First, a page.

Philanthropic public art

Lonnie Jutchinson with her sculpture. Photo / Supplied
Lonnie Jutchinson with her sculpture. Photo / Supplied

Hamilton arts supporters are getting used to having to fund new public works themselves.

When a sculpture - Te Waharoa ki te Ao Maarama (The Entranceway to the World of Enlightenment) by Lonnie Hutchinson - is unveiled on Monday near the central city lake, it will mean about $600,000 of donated money has been put into public artwork.

A philanthropic public art group, named MESH, is behind the artwork. It has already handed over Te Pumanawa o te Whenua - Beat Connection, a contemporary interpretation of the human heartbeat made from stainless steel. Beat Connection sits in the grounds of the city's new multi-million dollar Claudelands Events Centre.

Chairperson of MESH, Nancy Caiger, also president of the Waikato Property Investors Association, says the concept is a major shift in thinking for arts funding in Hamilton and encourages a move towards a more philanthropic era within the region.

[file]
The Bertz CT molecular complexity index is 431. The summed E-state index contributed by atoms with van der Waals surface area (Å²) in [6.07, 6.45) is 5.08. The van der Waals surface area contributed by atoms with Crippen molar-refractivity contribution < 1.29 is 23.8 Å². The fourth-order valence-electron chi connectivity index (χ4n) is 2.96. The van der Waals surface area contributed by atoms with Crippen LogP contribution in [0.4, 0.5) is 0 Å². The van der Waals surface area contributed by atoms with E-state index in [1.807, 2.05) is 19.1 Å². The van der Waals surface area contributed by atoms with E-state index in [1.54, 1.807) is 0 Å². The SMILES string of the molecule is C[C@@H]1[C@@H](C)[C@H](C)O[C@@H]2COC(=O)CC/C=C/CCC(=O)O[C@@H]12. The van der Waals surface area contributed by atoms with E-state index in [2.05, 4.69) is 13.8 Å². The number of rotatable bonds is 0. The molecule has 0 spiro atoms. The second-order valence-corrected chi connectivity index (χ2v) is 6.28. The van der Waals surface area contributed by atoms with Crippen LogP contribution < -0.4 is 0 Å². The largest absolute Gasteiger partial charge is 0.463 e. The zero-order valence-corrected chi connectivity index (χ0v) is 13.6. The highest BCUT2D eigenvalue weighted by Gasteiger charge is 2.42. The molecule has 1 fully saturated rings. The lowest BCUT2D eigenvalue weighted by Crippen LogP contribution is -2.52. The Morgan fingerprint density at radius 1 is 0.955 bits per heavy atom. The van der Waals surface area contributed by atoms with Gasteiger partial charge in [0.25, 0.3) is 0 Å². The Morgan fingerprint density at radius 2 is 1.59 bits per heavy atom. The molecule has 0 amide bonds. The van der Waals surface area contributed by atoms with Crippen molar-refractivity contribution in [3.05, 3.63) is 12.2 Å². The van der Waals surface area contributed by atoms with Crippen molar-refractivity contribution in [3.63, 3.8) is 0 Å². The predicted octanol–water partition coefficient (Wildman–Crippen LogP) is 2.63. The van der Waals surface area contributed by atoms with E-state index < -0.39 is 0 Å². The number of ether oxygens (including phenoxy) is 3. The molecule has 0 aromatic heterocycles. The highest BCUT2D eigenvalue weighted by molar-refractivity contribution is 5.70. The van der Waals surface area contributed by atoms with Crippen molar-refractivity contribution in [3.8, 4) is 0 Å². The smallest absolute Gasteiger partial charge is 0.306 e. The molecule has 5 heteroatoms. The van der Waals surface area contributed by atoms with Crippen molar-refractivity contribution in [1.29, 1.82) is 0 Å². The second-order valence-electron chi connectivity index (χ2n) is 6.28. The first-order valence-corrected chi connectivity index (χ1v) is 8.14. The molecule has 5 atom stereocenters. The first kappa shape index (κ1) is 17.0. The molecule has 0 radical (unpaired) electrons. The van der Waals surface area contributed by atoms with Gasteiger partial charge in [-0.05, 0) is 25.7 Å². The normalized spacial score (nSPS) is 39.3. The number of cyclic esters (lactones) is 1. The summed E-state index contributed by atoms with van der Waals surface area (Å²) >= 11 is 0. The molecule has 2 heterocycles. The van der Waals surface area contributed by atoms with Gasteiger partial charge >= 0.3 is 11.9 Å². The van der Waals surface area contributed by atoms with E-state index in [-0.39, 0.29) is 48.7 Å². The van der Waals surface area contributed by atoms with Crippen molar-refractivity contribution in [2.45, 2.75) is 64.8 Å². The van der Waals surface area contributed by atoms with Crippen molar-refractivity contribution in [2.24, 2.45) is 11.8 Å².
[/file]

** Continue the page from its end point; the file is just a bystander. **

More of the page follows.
"While our first aim is to help create greater vibrancy in the Hamilton area we're conscious of being another touchstone for the city's development and signal of economic prosperity.

"The reality for Hamilton is that it does not have the extent of 'old money' enjoyed by Dunedin, Christchurch, Wellington and Auckland. The biggest economic growth and advances for Hamilton has been in the last 20 to 30 years whereas the other main centres can look back a 100 years. What we have seen in recent times is the emergence of very successful businesses and individuals in and around our city that are ready to make significant contributions back into the community. MESH is very much part of this story," says Ms Caiger.

The value of the first two works to be funded by Mesh in Hamilton is $600,000 and the team at MESH envisage taking the total value of works gifted to the city to over $1 million over the next couple of years.

MESH has around 70 private donors covering a varied cross section of the community, from which it has raised a large proportion of its funds. A significant contribution came from the Brian Perry Charitable Trust. Several local businesses have come alongside through partial or full pro-bono services.

With Hamilton City Council currently debating whether to cut arts funding, the donor approach is timely. Council is currently debating whether to move $30,000 of the city's public art fund toward litter collection in the CBD. It would leave arts with $22,000 for the 2013-2014 year.

- Herald on Sunday

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